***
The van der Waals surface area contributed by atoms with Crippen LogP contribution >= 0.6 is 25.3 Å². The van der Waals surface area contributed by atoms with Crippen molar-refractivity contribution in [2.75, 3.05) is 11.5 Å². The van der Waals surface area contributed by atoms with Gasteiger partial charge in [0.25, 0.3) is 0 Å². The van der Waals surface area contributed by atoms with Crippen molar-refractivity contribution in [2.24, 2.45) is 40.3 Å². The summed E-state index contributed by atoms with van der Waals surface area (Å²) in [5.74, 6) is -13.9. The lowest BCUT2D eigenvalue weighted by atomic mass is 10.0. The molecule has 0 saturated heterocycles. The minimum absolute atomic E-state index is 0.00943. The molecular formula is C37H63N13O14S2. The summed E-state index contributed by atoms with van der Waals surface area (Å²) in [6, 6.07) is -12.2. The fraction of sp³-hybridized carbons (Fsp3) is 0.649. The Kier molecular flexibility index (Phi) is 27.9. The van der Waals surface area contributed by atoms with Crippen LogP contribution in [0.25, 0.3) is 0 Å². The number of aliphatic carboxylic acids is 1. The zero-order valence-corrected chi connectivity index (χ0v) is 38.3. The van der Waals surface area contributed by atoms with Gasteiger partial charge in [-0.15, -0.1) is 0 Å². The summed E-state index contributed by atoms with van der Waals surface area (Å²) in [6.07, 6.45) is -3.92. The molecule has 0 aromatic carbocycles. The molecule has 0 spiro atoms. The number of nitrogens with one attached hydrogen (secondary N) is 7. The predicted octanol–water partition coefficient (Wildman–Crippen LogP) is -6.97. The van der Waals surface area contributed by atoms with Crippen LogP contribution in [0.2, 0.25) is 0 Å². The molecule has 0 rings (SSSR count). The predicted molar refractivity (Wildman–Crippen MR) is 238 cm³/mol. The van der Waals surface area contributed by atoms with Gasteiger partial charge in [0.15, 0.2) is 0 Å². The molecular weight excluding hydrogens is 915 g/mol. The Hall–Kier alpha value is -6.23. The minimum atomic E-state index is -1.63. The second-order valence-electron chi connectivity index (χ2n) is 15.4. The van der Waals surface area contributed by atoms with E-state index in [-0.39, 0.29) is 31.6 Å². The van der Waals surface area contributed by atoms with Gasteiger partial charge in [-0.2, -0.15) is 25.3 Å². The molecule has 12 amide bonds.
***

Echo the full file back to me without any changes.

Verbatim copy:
The van der Waals surface area contributed by atoms with Crippen LogP contribution >= 0.6 is 25.3 Å². The van der Waals surface area contributed by atoms with Crippen molar-refractivity contribution in [2.75, 3.05) is 11.5 Å². The van der Waals surface area contributed by atoms with Gasteiger partial charge in [0.25, 0.3) is 0 Å². The van der Waals surface area contributed by atoms with Crippen molar-refractivity contribution in [2.24, 2.45) is 40.3 Å². The summed E-state index contributed by atoms with van der Waals surface area (Å²) in [5.74, 6) is -13.9. The lowest BCUT2D eigenvalue weighted by atomic mass is 10.0. The molecule has 0 saturated heterocycles. The minimum absolute atomic E-state index is 0.00943. The molecular formula is C37H63N13O14S2. The summed E-state index contributed by atoms with van der Waals surface area (Å²) in [6, 6.07) is -12.2. The fraction of sp³-hybridized carbons (Fsp3) is 0.649. The Kier molecular flexibility index (Phi) is 27.9. The van der Waals surface area contributed by atoms with Crippen LogP contribution in [0.25, 0.3) is 0 Å². The number of aliphatic carboxylic acids is 1. The zero-order valence-corrected chi connectivity index (χ0v) is 38.3. The van der Waals surface area contributed by atoms with Gasteiger partial charge in [-0.15, -0.1) is 0 Å². The summed E-state index contributed by atoms with van der Waals surface area (Å²) in [6.07, 6.45) is -3.92. The molecule has 0 aromatic carbocycles. The molecule has 0 spiro atoms. The number of nitrogens with one attached hydrogen (secondary N) is 7. The predicted octanol–water partition coefficient (Wildman–Crippen LogP) is -6.97. The van der Waals surface area contributed by atoms with Crippen LogP contribution in [0.2, 0.25) is 0 Å². The molecule has 0 rings (SSSR count). The predicted molar refractivity (Wildman–Crippen MR) is 238 cm³/mol. The van der Waals surface area contributed by atoms with Gasteiger partial charge in [0.15, 0.2) is 0 Å². The molecular weight excluding hydrogens is 915 g/mol. The Hall–Kier alpha value is -6.23. The minimum atomic E-state index is -1.63. The second-order valence-electron chi connectivity index (χ2n) is 15.4. The van der Waals surface area contributed by atoms with E-state index in [-0.39, 0.29) is 31.6 Å². The van der Waals surface area contributed by atoms with Gasteiger partial charge in [-0.2, -0.15) is 25.3 Å². The molecule has 12 amide bonds.